Meanwhile, considerable progress was made in developing second-generation ICBMs such as the Minuteman. Among the numerous advantages the newer missiles had over the Atlas was their ability to be launched from hardened and widely dispersed underground silos. Minuteman was also more economical to operate, more reliable, and because of its silo-launch capability, better able to survive a nuclear first strike than their first-generation counterparts.

Consequently, on 24 May 1963, General Curtis E. LeMay, Air Force Chief of Staff, approved the recommendations of the Air Force Ad Hoc Group for phaseout of Atlas D by the end of FY 1965 and the Atlas E's by the end of FY 1967. On 16 May 1964, Secretary of Defense Robert S. McNamara accelerated the phase-out of the Series E Atlas from the end of FY 1968 to the close of FY 1965. In addition, Secretary McNamara ordered the retirement of all Atlas F ICBMs by the end of FY 1968.

Project "Added Effort", the Air Force nickname for the programmed phaseout of all first-generation IC8Ms, began on 1 May 1964 when the first Atlas D's were taken off alert at the 576th Strategic Missile Squadron, Vandenberg AFB, California. Project Added Effort reached completion on 20 April 1965 when the last (first-generation) ICBM, an Atlas F. was shipped from the 551st Strategic Missile Squadron, Lincoln AFB, Nebraska, to Norton AFB, California, where it and other retired Atlas ICBMs were stored for future use as launch vehicles in research and development programs.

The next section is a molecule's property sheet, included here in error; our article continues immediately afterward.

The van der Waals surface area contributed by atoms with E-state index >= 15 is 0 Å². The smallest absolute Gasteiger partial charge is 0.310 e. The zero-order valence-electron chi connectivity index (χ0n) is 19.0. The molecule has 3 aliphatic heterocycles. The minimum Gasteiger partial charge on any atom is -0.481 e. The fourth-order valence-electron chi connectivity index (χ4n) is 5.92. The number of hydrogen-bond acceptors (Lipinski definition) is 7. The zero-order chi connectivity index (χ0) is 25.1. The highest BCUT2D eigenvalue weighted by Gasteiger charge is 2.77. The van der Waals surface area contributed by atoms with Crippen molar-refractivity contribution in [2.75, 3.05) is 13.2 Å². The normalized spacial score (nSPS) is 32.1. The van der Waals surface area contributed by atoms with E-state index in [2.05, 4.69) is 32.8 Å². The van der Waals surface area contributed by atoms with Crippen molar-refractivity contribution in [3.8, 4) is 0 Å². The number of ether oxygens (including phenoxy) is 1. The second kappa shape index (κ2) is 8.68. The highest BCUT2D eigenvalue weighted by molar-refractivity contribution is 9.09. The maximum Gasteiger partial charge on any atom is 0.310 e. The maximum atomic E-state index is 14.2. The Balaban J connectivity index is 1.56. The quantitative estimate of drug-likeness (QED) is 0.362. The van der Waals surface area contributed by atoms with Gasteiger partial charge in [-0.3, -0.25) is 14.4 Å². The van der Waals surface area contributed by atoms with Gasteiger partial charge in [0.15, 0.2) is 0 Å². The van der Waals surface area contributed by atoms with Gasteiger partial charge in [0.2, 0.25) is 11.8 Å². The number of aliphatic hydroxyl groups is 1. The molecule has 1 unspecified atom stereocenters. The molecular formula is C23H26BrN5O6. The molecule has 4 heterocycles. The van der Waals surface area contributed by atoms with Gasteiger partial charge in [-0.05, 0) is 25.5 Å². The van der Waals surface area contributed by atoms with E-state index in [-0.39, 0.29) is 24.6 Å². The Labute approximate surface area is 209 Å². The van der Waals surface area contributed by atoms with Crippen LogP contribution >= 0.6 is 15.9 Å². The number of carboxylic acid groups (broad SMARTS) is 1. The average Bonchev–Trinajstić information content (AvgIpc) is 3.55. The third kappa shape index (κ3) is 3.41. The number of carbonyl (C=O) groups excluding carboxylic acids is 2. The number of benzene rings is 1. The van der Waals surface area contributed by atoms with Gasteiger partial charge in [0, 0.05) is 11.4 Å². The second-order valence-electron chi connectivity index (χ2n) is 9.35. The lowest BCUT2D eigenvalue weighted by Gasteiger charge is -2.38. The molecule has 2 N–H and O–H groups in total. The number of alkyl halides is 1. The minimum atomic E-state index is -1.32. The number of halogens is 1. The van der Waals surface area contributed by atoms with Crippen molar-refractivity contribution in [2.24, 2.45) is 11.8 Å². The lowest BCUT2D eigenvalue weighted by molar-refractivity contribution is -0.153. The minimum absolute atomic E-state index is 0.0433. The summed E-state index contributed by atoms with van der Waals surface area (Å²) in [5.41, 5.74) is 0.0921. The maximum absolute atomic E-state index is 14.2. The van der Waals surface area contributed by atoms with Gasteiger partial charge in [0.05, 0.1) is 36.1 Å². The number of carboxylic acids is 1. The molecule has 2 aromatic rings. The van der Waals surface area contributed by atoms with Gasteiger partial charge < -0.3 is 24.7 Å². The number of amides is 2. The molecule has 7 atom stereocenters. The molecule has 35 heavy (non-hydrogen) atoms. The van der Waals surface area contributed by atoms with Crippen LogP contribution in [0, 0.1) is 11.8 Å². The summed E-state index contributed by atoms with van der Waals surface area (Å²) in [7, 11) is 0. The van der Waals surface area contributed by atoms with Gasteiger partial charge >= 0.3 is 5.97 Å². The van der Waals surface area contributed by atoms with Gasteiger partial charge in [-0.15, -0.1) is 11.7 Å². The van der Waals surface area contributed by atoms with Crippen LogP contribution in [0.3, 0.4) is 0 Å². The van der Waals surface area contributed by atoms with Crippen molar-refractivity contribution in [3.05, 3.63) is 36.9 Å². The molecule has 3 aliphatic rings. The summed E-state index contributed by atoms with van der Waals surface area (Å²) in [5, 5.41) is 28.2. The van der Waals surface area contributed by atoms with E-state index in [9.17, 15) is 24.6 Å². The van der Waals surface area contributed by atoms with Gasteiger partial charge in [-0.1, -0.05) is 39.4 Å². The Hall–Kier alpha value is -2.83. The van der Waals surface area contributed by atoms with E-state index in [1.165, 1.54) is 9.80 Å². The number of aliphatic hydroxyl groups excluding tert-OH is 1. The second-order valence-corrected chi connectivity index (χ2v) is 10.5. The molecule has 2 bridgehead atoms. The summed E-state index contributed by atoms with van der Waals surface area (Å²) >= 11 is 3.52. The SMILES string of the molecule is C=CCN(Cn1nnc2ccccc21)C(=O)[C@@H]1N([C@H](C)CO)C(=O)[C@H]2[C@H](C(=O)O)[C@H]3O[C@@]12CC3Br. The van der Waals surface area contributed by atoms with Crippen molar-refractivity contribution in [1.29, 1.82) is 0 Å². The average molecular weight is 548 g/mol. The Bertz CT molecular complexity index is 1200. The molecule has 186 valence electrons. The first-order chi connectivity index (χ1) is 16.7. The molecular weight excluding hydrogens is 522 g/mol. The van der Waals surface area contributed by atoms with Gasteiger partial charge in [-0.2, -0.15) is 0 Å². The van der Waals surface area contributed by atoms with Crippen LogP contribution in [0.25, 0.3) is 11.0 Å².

The Atlas was referred to by a number of designations, especially during the early years of testing. X-11, X-12, XB-65, SM-65 and finally CGM-16 were all used to identify Atlas variants.


To my knowledge, this is Anigrand's first kit of this kind and they've done a great job on it. The main body of the missile is cast in two very nice halves that in my case were nearly free of any mold defects. Only a small air bubble on an external line was found. The lower halves are the rocket nozzle section. There are three nozzles with the two outer ones being identical. These had a small amount of mold shift to contend with. For the sides of the missile there are varying lengths of fairing. The ones you use will be determined by the variant you decide to build. This will also determine the nose cone that is installed. The X-11/Atlas-A has the rounded tip, X-12/Atlas B has the flatter tip and the XB-65/SM-65/Atlas-D operational missile has the long probe-type tip that is shown on the box art. The kit also includes the large external line between the upper and lower sections and the small steering nozzles.